The best word to describe this market is: STRONG. Stocks continue to race higher as investors continue to focus on easy money from global central banks. Whether we have strong economic data (ex: Friday’s jobs report came in at 255k, beating estimates for 180k) or weak economic data, stocks rally. Strong earnings, weak earnings, same result, stocks rally. The market action tells us that we are in a strong bull market and weakness should be bought, not sold.
Last week, we saw Australia’s Central Bank and The Bank of England both cut rates and announce more easy money measures. On the fiscal side, Japan’s government also announced a new round of fiscal measures to push the market and the economy higher. Stepping back, stocks are still strong as the market is simply pausing to digest a very strong 5-week ~10% post brexit rally. Additionally, the big breakout in the Dow Jones Industrial Average and the benchmark S&P 500 from their long sideways trading ranges remains intact. That is a bullish sign for the market.
Looking forward, the bulls remain in control until support is breached (former chart highs 18,351 and 2,134, respectively). The next level of support to watch after that is their 50 day moving average lines. Additionally, the bulls want to see the other indices breakout and go “topside” as well. The levels to watch for are 5,232 for the Nasdaq composite and 1,296 for the Russell 2000. The fact that the market pullback only lasted a matter of days, signals strong investor appetite for stocks. Until support breaks, the short, intermediate and long term trend remains up for Wall Street.
A Closer Look at What Happened Last Week
Stocks ended mixed on Monday as oil prices continued to tank and fell below $40 a barrel for the first time since April. The Dow Jones Industrial Average posted a 6-day losing streak as it pauses to digest the recent rally. Economic data was light but a little weaker than expected. The ISM manufacturing index came in at 52.6, slightly below the Street’s forecast for 53. Meanwhile, the Markit PMI manufacturing index reading for July came in at 52.9 and construction spending for June fell -0.6%.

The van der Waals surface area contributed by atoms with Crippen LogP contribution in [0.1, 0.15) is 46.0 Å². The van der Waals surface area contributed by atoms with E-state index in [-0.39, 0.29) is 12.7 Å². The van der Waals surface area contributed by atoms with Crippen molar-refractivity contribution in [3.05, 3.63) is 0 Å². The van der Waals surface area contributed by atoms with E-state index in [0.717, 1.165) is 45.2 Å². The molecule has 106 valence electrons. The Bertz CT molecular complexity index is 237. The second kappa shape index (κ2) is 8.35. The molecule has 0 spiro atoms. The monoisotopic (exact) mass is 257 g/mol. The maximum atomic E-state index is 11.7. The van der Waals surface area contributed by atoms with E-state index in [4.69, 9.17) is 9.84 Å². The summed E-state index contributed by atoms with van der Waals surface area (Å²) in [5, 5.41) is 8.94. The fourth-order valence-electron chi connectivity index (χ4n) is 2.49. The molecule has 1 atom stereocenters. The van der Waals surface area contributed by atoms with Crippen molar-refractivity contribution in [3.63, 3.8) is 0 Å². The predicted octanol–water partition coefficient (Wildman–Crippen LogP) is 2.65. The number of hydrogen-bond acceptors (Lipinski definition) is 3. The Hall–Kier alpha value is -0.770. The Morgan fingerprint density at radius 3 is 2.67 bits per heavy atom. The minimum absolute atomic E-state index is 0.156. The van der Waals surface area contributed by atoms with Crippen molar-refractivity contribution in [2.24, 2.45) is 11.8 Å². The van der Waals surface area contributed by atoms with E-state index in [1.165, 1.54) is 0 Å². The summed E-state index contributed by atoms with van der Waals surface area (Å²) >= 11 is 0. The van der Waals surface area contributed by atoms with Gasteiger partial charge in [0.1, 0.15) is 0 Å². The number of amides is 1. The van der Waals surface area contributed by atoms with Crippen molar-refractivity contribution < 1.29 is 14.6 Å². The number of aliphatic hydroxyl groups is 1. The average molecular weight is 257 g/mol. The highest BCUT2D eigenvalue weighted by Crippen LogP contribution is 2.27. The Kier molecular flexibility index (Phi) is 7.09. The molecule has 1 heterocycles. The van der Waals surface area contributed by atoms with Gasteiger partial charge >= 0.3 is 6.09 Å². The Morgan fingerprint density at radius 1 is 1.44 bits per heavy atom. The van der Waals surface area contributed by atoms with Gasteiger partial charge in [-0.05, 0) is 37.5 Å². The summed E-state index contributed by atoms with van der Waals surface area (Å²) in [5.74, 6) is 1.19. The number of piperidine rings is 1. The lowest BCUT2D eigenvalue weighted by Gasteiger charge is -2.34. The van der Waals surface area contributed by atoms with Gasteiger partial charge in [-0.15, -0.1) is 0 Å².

Stocks fell on Tuesday as the market appears to be tracing out a near term top. The major indices soared over 9% since the post brexit low and have been up 5 weeks in a row. The market is simply pulling back now to digest that recent and strong rally. It is important to note that stocks fell on Tuesday even after Japan announced its plan for more fiscal easing and Australia’s Central Bank cut rates to a record low of 1.5%.
Stocks edged higher on Wednesday. The Dow Jones Industrial Average barely snapped a 7-day losing streak after the latest round of earnings and economic data were released. ADP, the country’s largest private payrolls company, said U.S. employers added 179,000 new jobs in July, beating estimates for 165,000.The ISM service index came in at 55.5, missing estimates for 56. The Markit PMI service index also remains weak. It came in at 51.4, which was just above the boom/bust level of 50. Finally, Crude Oil rallied after the EIA Petroleum report was released. Earning roulette continued as a few stocks rallied (ICE, AIG, CERN, etc) and a few fell (KATE, QRVO, FISV, etc) after announcing earnings.
Thur & Fri Action:
Stocks were quiet on Thursday even though the Bank of England announced a large round of easy money. The Bank of England cut rates for the first time in seven years by 1/4 point to 0.25%, they are going to print 60 billion British Pounds in quantitative easing and are going to buy corporate bonds. In the U.S., jobless claims edged up to 269,000 beating estimates for 265,000. Factory orders fell to -1.5%, but beat estimates for -1.8%. Earnings continued to get a mixed bag with some stocks gapping up and some gapping down. But overall earnings are projected to be down over 2.5% which will be the 5th consecutive decline in negative earnings. Stocks soared on Friday after the government said U.S. employers added 255k new jobs in July, easily beating estimates for 180k.
Market Outlook: Stocks Are Strong
Stocks are strong. The market finally broke out of its very long trading range after Brexit and ahead of earnings season. The fundamental driver continues to be easy money from global central banks. Economic and earnings data remain mixed at best which means easy money is here to stay. As always, keep your losses small and never argue with the tape.